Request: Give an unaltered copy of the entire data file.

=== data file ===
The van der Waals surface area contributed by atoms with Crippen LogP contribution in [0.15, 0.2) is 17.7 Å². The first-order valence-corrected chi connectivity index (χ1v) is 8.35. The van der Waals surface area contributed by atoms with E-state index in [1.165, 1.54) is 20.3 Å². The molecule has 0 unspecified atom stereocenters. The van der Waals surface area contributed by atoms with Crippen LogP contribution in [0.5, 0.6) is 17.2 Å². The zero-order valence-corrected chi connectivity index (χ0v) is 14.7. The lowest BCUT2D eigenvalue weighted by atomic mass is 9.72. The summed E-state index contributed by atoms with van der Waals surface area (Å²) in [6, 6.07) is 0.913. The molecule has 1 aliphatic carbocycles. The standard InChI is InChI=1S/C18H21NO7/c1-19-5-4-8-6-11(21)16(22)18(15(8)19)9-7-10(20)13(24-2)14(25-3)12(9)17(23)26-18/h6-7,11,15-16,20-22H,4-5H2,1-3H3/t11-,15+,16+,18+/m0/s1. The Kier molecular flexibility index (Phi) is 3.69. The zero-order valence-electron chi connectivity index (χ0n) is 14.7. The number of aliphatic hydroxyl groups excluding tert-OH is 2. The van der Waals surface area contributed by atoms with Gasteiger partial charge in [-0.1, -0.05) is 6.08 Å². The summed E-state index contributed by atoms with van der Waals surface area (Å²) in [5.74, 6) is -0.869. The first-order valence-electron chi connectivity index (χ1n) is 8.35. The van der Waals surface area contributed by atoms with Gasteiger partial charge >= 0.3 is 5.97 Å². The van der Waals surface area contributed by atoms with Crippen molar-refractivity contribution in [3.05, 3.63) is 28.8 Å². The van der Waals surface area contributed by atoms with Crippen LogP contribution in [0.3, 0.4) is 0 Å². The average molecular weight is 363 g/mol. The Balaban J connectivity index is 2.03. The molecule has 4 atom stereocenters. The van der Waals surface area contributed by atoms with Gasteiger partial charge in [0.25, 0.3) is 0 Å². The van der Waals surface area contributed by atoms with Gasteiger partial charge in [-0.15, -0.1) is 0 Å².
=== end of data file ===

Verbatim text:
The van der Waals surface area contributed by atoms with Crippen LogP contribution in [0.15, 0.2) is 17.7 Å². The first-order valence-corrected chi connectivity index (χ1v) is 8.35. The van der Waals surface area contributed by atoms with E-state index in [1.165, 1.54) is 20.3 Å². The molecule has 0 unspecified atom stereocenters. The van der Waals surface area contributed by atoms with Crippen LogP contribution in [0.5, 0.6) is 17.2 Å². The zero-order valence-corrected chi connectivity index (χ0v) is 14.7. The lowest BCUT2D eigenvalue weighted by atomic mass is 9.72. The summed E-state index contributed by atoms with van der Waals surface area (Å²) in [6, 6.07) is 0.913. The molecule has 1 aliphatic carbocycles. The standard InChI is InChI=1S/C18H21NO7/c1-19-5-4-8-6-11(21)16(22)18(15(8)19)9-7-10(20)13(24-2)14(25-3)12(9)17(23)26-18/h6-7,11,15-16,20-22H,4-5H2,1-3H3/t11-,15+,16+,18+/m0/s1. The Kier molecular flexibility index (Phi) is 3.69. The zero-order valence-electron chi connectivity index (χ0n) is 14.7. The number of aliphatic hydroxyl groups excluding tert-OH is 2. The van der Waals surface area contributed by atoms with Gasteiger partial charge in [-0.1, -0.05) is 6.08 Å². The summed E-state index contributed by atoms with van der Waals surface area (Å²) in [5.74, 6) is -0.869. The first-order valence-electron chi connectivity index (χ1n) is 8.35. The van der Waals surface area contributed by atoms with Gasteiger partial charge >= 0.3 is 5.97 Å². The van der Waals surface area contributed by atoms with Crippen molar-refractivity contribution in [3.05, 3.63) is 28.8 Å². The van der Waals surface area contributed by atoms with Crippen LogP contribution in [0.3, 0.4) is 0 Å². The average molecular weight is 363 g/mol. The Balaban J connectivity index is 2.03. The molecule has 4 atom stereocenters. The van der Waals surface area contributed by atoms with Gasteiger partial charge in [0.25, 0.3) is 0 Å². The van der Waals surface area contributed by atoms with Gasteiger partial charge in [-0.15, -0.1) is 0 Å².